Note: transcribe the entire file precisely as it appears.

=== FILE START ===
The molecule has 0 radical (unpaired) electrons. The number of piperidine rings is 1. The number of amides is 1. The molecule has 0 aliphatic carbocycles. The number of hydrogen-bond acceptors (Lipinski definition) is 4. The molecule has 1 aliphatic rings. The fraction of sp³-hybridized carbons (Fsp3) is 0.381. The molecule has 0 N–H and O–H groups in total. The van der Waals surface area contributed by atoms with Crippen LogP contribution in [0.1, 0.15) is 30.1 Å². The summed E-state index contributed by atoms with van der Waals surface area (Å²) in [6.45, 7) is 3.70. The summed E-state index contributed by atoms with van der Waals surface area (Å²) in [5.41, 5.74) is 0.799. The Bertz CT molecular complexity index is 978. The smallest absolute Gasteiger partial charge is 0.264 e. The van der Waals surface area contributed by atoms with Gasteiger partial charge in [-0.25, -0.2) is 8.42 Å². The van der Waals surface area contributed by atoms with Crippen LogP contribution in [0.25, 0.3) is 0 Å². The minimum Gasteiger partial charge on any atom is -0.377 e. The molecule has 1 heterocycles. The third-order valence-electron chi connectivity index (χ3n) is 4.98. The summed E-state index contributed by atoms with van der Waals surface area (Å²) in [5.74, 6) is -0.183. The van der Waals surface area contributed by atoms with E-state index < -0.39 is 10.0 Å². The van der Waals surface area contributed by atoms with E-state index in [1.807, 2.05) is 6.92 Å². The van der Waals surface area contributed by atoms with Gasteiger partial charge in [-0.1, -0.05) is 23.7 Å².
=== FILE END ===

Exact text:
The molecule has 0 radical (unpaired) electrons. The number of piperidine rings is 1. The number of amides is 1. The molecule has 0 aliphatic carbocycles. The number of hydrogen-bond acceptors (Lipinski definition) is 4. The molecule has 1 aliphatic rings. The fraction of sp³-hybridized carbons (Fsp3) is 0.381. The molecule has 0 N–H and O–H groups in total. The van der Waals surface area contributed by atoms with Crippen LogP contribution in [0.1, 0.15) is 30.1 Å². The summed E-state index contributed by atoms with van der Waals surface area (Å²) in [6.45, 7) is 3.70. The summed E-state index contributed by atoms with van der Waals surface area (Å²) in [5.41, 5.74) is 0.799. The Bertz CT molecular complexity index is 978. The smallest absolute Gasteiger partial charge is 0.264 e. The van der Waals surface area contributed by atoms with Gasteiger partial charge in [-0.25, -0.2) is 8.42 Å². The van der Waals surface area contributed by atoms with Crippen LogP contribution in [0.25, 0.3) is 0 Å². The minimum Gasteiger partial charge on any atom is -0.377 e. The molecule has 1 heterocycles. The third-order valence-electron chi connectivity index (χ3n) is 4.98. The summed E-state index contributed by atoms with van der Waals surface area (Å²) in [5.74, 6) is -0.183. The van der Waals surface area contributed by atoms with E-state index < -0.39 is 10.0 Å². The van der Waals surface area contributed by atoms with E-state index in [1.807, 2.05) is 6.92 Å². The van der Waals surface area contributed by atoms with Gasteiger partial charge in [-0.1, -0.05) is 23.7 Å².